The following year had for military tribunes with consular power, Agrippa Menenius Lanatus, Publius Lucretius Tricipitinus, Spurius Nautius Rutilus: to the good fortune of the Roman people, the year was remarkable rather by great danger than by losses.
The slaves conspire to set fire to the city in several quarters, and whilst the people should be intent in bearing assistance to the houses in every direction, to take up arms and seize the citadel and Capitol. Jupiter frustrated their horrid designs; and the offenders, being seized on the information of two (accomplices), were punished.
Ten thousand asses
in weight of brass paid out of the treasury, a sum which at that time was considered wealth, and their freedom, was the reward conferred on the parties who discovered.
The Aequans then began to prepare for a renewal of hostilities; and an account was brought to Rome from good authority, that new enemies, the Lavicanians, were forming a coalition with the old ones. The state had now become habituated, as it were, to the anniversary arms of the Aequans. When am [p. 302]
bassadors were sent to Lavici and brought back from thence an evasive answer, from which it became evident that neither war was intended there, nor would peace be of long continuance, instructions were given to the Tusculans, that they should observe attentively, lest any new commotion should arise at Lavici.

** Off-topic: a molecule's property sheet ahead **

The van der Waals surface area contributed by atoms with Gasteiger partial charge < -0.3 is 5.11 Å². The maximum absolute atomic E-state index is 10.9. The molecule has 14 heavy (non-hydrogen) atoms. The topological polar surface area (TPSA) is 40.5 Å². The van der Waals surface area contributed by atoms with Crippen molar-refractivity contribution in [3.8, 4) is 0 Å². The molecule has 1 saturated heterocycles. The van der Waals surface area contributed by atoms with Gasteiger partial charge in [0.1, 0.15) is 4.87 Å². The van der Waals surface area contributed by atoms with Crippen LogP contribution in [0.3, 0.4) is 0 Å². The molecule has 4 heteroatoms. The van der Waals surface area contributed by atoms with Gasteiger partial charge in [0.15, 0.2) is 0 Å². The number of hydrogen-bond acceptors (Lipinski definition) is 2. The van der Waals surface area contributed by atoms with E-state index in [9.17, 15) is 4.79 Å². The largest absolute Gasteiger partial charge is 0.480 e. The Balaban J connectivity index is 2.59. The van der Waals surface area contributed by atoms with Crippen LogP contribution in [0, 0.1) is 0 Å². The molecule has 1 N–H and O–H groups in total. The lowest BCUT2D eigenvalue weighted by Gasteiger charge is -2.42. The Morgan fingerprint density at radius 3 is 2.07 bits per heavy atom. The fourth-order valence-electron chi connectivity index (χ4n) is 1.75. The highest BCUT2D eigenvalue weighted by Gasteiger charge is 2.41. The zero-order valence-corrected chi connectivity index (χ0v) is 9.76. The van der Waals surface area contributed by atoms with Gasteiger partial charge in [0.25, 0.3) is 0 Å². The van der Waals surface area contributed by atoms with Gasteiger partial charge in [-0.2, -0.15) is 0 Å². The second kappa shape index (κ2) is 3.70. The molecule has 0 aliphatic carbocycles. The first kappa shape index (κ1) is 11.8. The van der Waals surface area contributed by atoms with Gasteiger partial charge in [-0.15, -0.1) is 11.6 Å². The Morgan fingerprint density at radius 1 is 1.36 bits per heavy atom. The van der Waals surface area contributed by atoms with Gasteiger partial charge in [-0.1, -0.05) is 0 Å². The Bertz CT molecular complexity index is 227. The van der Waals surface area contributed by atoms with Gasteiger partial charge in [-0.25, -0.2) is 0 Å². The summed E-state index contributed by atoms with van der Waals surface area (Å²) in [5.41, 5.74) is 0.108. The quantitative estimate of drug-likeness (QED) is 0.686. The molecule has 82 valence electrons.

To the military tribunes, with consular power, of the following year, Lucius Sergius Fidenas, Marcus Papirius Mugillanus, Caius Servilius the son of Priscus, in whose dictatorship Fidenae had been taken, ambassadors came from Tusculum, just as they entered on their office.
The ambassadors brought word that the Lavicanians had taken arms, and having ravaged the Tusculan territory in conjunction with the army of the Aequans, that they had pitched their camp at Algidum.
Then war was proclaimed against the Lavicanians; and a decree of the senate having been passed, that two of the tribunes should proceed to the war, and that one should manage affairs at Rome, a contest suddenly sprung up among the tribunes. Each represented himself as a fitter person to take the lead in the war, and scorned the management of the city as disagreeable and inglorious.
When the senate beheld with surprise the indecent contention between the colleagues, Quintus Servilius says, “Since there is no respect either for this house, or for the commonwealth, parental authority shall set aside this altercation of yours. My son, without having recourse to lots, shall take charge of the city. I wish that those who are so desirous of managing the war, may conduct it with more consideration and harmony than they covet it.”